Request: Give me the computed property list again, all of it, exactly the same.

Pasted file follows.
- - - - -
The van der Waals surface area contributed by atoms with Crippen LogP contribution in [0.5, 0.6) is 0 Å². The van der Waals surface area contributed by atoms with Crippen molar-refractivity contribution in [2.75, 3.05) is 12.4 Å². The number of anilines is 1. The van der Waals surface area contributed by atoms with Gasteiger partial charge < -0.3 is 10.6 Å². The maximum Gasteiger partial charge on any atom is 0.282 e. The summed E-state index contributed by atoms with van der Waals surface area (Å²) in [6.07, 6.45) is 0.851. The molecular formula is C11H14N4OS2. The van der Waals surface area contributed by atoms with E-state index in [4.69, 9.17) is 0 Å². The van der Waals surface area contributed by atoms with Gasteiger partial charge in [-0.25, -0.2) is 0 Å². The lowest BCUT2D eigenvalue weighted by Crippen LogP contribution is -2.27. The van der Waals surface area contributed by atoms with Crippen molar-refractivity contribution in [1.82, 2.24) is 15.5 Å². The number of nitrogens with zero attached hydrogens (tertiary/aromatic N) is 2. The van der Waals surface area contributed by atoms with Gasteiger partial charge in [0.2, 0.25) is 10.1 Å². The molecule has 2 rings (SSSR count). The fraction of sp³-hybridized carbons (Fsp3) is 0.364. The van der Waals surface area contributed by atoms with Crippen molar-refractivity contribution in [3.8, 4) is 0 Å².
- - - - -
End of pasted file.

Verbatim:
The van der Waals surface area contributed by atoms with Crippen LogP contribution in [0.5, 0.6) is 0 Å². The van der Waals surface area contributed by atoms with Crippen molar-refractivity contribution in [2.75, 3.05) is 12.4 Å². The number of anilines is 1. The van der Waals surface area contributed by atoms with Gasteiger partial charge < -0.3 is 10.6 Å². The maximum Gasteiger partial charge on any atom is 0.282 e. The summed E-state index contributed by atoms with van der Waals surface area (Å²) in [6.07, 6.45) is 0.851. The molecular formula is C11H14N4OS2. The van der Waals surface area contributed by atoms with E-state index in [4.69, 9.17) is 0 Å². The van der Waals surface area contributed by atoms with Gasteiger partial charge in [-0.25, -0.2) is 0 Å². The lowest BCUT2D eigenvalue weighted by Crippen LogP contribution is -2.27. The van der Waals surface area contributed by atoms with Crippen molar-refractivity contribution in [1.82, 2.24) is 15.5 Å². The number of nitrogens with zero attached hydrogens (tertiary/aromatic N) is 2. The van der Waals surface area contributed by atoms with Gasteiger partial charge in [0.2, 0.25) is 10.1 Å². The molecule has 2 rings (SSSR count). The fraction of sp³-hybridized carbons (Fsp3) is 0.364. The van der Waals surface area contributed by atoms with Crippen molar-refractivity contribution in [3.8, 4) is 0 Å².